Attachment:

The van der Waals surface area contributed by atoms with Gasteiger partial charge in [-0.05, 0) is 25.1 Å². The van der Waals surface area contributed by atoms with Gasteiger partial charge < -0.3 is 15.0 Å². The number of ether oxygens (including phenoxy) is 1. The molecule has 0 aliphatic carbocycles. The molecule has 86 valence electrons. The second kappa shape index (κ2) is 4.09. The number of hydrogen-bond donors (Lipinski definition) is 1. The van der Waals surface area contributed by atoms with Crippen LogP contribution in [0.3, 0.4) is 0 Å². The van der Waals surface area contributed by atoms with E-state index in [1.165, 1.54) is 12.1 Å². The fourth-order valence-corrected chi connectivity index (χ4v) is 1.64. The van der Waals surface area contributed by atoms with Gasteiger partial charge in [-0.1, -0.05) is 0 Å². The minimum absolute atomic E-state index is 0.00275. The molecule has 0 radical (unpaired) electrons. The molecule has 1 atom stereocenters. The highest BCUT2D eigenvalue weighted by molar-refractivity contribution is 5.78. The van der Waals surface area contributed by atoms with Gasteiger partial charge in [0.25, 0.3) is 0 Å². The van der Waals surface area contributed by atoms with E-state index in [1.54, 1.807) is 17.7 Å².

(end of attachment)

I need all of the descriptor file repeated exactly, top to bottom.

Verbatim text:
The van der Waals surface area contributed by atoms with Gasteiger partial charge in [-0.05, 0) is 25.1 Å². The van der Waals surface area contributed by atoms with Gasteiger partial charge < -0.3 is 15.0 Å². The number of ether oxygens (including phenoxy) is 1. The molecule has 0 aliphatic carbocycles. The molecule has 86 valence electrons. The second kappa shape index (κ2) is 4.09. The number of hydrogen-bond donors (Lipinski definition) is 1. The van der Waals surface area contributed by atoms with Crippen LogP contribution in [0.3, 0.4) is 0 Å². The van der Waals surface area contributed by atoms with E-state index in [1.165, 1.54) is 12.1 Å². The fourth-order valence-corrected chi connectivity index (χ4v) is 1.64. The van der Waals surface area contributed by atoms with Gasteiger partial charge in [-0.1, -0.05) is 0 Å². The minimum absolute atomic E-state index is 0.00275. The molecule has 0 radical (unpaired) electrons. The molecule has 1 atom stereocenters. The highest BCUT2D eigenvalue weighted by molar-refractivity contribution is 5.78. The van der Waals surface area contributed by atoms with Gasteiger partial charge in [0.25, 0.3) is 0 Å². The van der Waals surface area contributed by atoms with E-state index in [1.54, 1.807) is 17.7 Å².